6 Irritating Food Trends and Controversial Diets

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smoothie and fruit

Fad diets come and go. It seems like every few years a new one pops up to replace the last craze. The food itself might differ, but all these diets have two main things in common: they promise to help you lose weight in a short period of time and they drive a lot of us crazy.

From Neanderthal cuisine to liquid meals, here are six irritating food trends and diets that have us feeling fed up.

1. Paleo Diet

Based on the idea of eating like our Paleolithic ancestors, this diet includes meat, fish, vegetables and fruits, and swears off dairy, refined sugar, cereal grains and processed foods. America seems to be smitten with this dietary program, with celebrity endorsements from Jessica Biel and Megan Fox.

But here’s the ugly truth. The Paleo Diet has no scientific support, and researchers have called it a hoax. As for the weight loss? Well, you’ll lose a few pounds by skipping bread, pasta and cookies, but it’ll be tough to follow for the long haul since entire food groups like whole grains are taboo.

If you’re with scientists on this one, then you’ll agree that paleo.sucks.

2. Gluten-Free

basket of bread

Everyone knows at least one person who refuses to go near bread. While some people have a legitimate reason—like celiac disease—to avoid gluten, others simply hopped on the gluten-free bandwagon. They claimed to feel healthier and bragged about the added benefit of weight loss, sacrificing a balanced diet in exchange.

The problem is that the gluten-free fad seems to be part diet, part cult, with most participants trying to shove their beliefs down your throat.

If you’re following a diet, please, keep it to yourself. We all know that dietpreaching.sucks.

3. Ketogenic Diet

Similar to the Atkins diet (another full-blown diet phenomenon), the Ketogenic Diet is a low-carb, high-fat diet. It was first developed to help epileptics manage their symptoms, but others soon began noticing the speedy weight loss that resulted.

That’s because the Ketogenic diet mimics starvation by putting the body into a state of ketosis, which means it burns fat for fuel instead of carbs. Experts caution against this diet, explaining that such an extreme diet should only be done under clinical supervision for a short period of time.

Starvation, seriously? It’s pretty obvious that the ketogenicdiet.sucks.

4. Military Diet

chopped bananas and oranges on cutting board

Followers of the Military Diet consume small-portioned, low-calorie meals for three days, and then switch to regular eating for the next four days. These low-calorie meals feature “fat-burning” foods like bananas, cottage cheese and—get this—hot dogs. Proponents claim you can lose up to 10 pounds per week.

The downside? The prescribed meal plan gets old real fast. Nutritionists also point out that this diet is unsafe for people with certain medical conditions like diabetes. And let’s not overlook the fact that while it’s called the Military Diet, it has no actual ties to the U.S. Army. People who do follow this diet most likely don’t follow the training regimen of real soldiers.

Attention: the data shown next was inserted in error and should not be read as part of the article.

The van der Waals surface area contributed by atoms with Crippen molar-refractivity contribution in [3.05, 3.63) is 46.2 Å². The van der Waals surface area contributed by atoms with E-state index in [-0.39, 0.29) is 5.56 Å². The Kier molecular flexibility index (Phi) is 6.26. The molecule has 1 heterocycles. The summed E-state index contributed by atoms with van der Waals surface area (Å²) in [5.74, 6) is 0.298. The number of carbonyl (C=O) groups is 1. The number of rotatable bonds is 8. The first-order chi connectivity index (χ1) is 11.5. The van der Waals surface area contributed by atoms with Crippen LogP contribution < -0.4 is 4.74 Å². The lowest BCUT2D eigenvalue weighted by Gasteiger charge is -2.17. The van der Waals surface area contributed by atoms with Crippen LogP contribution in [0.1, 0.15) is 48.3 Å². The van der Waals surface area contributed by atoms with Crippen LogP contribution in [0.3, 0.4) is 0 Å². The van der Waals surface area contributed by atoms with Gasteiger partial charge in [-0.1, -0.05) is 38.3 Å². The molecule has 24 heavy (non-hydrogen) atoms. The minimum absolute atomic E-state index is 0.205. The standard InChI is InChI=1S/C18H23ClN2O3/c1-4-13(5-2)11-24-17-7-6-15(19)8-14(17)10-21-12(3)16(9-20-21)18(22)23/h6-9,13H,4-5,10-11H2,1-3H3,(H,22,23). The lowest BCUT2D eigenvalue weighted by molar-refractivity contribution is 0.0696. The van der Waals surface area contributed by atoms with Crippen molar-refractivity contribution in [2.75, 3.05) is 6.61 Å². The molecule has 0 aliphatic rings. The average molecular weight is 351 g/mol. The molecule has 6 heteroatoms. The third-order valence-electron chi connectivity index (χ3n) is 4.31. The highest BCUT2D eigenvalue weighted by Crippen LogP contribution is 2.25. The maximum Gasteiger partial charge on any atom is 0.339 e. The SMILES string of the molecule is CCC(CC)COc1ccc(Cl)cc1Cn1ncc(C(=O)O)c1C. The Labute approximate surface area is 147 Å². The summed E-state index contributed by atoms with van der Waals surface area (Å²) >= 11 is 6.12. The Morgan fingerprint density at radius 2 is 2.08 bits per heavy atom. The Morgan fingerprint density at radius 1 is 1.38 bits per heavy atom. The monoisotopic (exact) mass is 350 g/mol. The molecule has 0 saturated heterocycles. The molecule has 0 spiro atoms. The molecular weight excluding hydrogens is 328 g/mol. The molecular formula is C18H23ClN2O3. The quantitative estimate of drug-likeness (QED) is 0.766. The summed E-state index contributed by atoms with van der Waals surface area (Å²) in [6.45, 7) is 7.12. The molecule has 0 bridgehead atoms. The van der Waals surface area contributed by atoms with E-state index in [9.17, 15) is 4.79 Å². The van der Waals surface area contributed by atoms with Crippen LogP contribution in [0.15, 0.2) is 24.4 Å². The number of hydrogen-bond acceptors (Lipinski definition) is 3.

This diet doesn’t fit anyone’s lifestyle. Let’s face it, the militarydiet.sucks.

5. Nut Milk

Coconut milk may have rocked 2015, but this year, people went nuts for almond milk—pun intended. In 2016, almond milk accounted for 5% of the total milk market. But the truth is, it’s not really nutritious. In fact, almond milk is only about 2% nut-based, which means it doesn’t even offer that much protein.

That said, it’s not that bad; almond milk has given people with a lactose intolerance a dairy-free milk alternative. But those drinking it because they believe nut milk is a healthier choice are just caught up in another meaningless trend.

About time to enlighten nut milk fanatics, don’t you think? Share your thoughts on why nutmilk.sucks.

6. Crash Cleanses

jar of juice and sliced lemon

Over the past few years, master cleanses and juice fasts have become all the rage. People eagerly joined in after hearing celebrities swear by these crash diets.

Meanwhile, experts agree that such restrictive diets can lead to severe health risks. Despite all the the hype about the detoxifying effects of cleanses, research shows that crash diets actually deprive the body of vital nutrients and can lead to future weight gain.

Not only is this a dangerous practice, it just doesn’t work, and that’s why crashdieting.sucks.

Until we see more long-term studies, your smartest move would be to follow a diet that doesn’t undermine your health or take the enjoyment out of eating. Don’t feel bad about shunning controversial diets. There isn’t a holy grail diet that works best for everyone—it all depends on your personal health and lifestyle.

As more and more annoying food trends surface, people need to understand why they can be a real problem. Step up and share what you think by registering a .SUCKS domain.

Photos: Freestocks.org, Ken Lawrence, Pawel Kadysz, Milo McDowell


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